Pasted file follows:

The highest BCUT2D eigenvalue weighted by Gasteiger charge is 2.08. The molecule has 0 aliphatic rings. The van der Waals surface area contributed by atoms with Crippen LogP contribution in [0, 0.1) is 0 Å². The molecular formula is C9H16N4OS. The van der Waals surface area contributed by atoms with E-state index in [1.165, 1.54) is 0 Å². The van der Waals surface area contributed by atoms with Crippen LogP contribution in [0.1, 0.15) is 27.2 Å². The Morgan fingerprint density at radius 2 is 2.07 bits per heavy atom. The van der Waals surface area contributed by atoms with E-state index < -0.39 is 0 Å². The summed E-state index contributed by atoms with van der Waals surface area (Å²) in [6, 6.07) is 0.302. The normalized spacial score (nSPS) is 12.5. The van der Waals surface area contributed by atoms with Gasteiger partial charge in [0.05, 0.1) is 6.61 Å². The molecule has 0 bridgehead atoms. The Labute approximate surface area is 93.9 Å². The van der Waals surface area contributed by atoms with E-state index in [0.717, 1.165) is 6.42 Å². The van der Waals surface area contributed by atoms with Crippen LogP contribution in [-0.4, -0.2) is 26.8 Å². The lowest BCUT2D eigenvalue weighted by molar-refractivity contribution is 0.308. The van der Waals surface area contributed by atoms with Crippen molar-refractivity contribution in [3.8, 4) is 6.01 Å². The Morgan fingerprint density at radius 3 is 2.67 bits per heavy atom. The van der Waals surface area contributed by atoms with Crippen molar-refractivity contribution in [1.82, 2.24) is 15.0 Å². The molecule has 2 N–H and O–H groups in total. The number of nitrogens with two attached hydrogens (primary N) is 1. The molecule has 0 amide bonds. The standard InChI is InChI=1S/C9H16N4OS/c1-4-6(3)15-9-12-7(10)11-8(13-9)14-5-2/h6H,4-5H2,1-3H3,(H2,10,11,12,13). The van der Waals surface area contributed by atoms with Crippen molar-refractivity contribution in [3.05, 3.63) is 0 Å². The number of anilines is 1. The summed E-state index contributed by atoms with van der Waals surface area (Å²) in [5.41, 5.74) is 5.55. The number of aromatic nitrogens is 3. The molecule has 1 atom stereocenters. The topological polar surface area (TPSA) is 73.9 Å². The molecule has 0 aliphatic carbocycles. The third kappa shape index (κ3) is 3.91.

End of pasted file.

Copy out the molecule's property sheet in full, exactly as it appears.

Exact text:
The highest BCUT2D eigenvalue weighted by Gasteiger charge is 2.08. The molecule has 0 aliphatic rings. The van der Waals surface area contributed by atoms with Crippen LogP contribution in [0, 0.1) is 0 Å². The molecular formula is C9H16N4OS. The van der Waals surface area contributed by atoms with E-state index in [1.165, 1.54) is 0 Å². The van der Waals surface area contributed by atoms with Crippen LogP contribution in [0.1, 0.15) is 27.2 Å². The Morgan fingerprint density at radius 2 is 2.07 bits per heavy atom. The van der Waals surface area contributed by atoms with E-state index < -0.39 is 0 Å². The summed E-state index contributed by atoms with van der Waals surface area (Å²) in [6, 6.07) is 0.302. The normalized spacial score (nSPS) is 12.5. The van der Waals surface area contributed by atoms with Gasteiger partial charge in [0.05, 0.1) is 6.61 Å². The molecule has 0 bridgehead atoms. The Labute approximate surface area is 93.9 Å². The van der Waals surface area contributed by atoms with E-state index in [0.717, 1.165) is 6.42 Å². The van der Waals surface area contributed by atoms with Crippen LogP contribution in [-0.4, -0.2) is 26.8 Å². The lowest BCUT2D eigenvalue weighted by molar-refractivity contribution is 0.308. The van der Waals surface area contributed by atoms with Crippen molar-refractivity contribution in [3.8, 4) is 6.01 Å². The Morgan fingerprint density at radius 3 is 2.67 bits per heavy atom. The van der Waals surface area contributed by atoms with Crippen molar-refractivity contribution in [1.82, 2.24) is 15.0 Å². The molecule has 2 N–H and O–H groups in total. The number of nitrogens with two attached hydrogens (primary N) is 1. The molecule has 0 amide bonds. The standard InChI is InChI=1S/C9H16N4OS/c1-4-6(3)15-9-12-7(10)11-8(13-9)14-5-2/h6H,4-5H2,1-3H3,(H2,10,11,12,13). The van der Waals surface area contributed by atoms with Crippen molar-refractivity contribution in [3.05, 3.63) is 0 Å². The number of anilines is 1. The summed E-state index contributed by atoms with van der Waals surface area (Å²) in [5.41, 5.74) is 5.55. The number of aromatic nitrogens is 3. The molecule has 1 atom stereocenters. The topological polar surface area (TPSA) is 73.9 Å². The molecule has 0 aliphatic carbocycles. The third kappa shape index (κ3) is 3.91.